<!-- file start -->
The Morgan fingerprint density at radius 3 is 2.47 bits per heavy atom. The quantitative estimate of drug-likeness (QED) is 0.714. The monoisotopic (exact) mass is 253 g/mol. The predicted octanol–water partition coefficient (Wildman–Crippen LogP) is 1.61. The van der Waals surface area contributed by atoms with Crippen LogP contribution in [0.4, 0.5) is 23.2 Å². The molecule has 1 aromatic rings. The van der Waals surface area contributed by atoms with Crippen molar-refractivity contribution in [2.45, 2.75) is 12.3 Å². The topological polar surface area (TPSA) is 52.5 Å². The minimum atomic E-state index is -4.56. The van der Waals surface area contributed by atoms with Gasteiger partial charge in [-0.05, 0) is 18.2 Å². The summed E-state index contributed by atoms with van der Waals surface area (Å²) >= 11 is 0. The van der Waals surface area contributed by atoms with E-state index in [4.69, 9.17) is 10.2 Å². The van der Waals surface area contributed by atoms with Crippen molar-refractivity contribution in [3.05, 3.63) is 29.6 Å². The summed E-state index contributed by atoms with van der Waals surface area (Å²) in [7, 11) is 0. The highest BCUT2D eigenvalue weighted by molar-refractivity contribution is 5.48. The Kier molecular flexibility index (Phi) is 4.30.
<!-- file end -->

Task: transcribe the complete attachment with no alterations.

The Morgan fingerprint density at radius 3 is 2.47 bits per heavy atom. The quantitative estimate of drug-likeness (QED) is 0.714. The monoisotopic (exact) mass is 253 g/mol. The predicted octanol–water partition coefficient (Wildman–Crippen LogP) is 1.61. The van der Waals surface area contributed by atoms with Crippen LogP contribution in [0.4, 0.5) is 23.2 Å². The molecule has 1 aromatic rings. The van der Waals surface area contributed by atoms with Crippen molar-refractivity contribution in [2.45, 2.75) is 12.3 Å². The topological polar surface area (TPSA) is 52.5 Å². The minimum atomic E-state index is -4.56. The van der Waals surface area contributed by atoms with Gasteiger partial charge in [-0.05, 0) is 18.2 Å². The summed E-state index contributed by atoms with van der Waals surface area (Å²) >= 11 is 0. The van der Waals surface area contributed by atoms with E-state index in [4.69, 9.17) is 10.2 Å². The van der Waals surface area contributed by atoms with Crippen molar-refractivity contribution in [3.05, 3.63) is 29.6 Å². The summed E-state index contributed by atoms with van der Waals surface area (Å²) in [7, 11) is 0. The highest BCUT2D eigenvalue weighted by molar-refractivity contribution is 5.48. The Kier molecular flexibility index (Phi) is 4.30.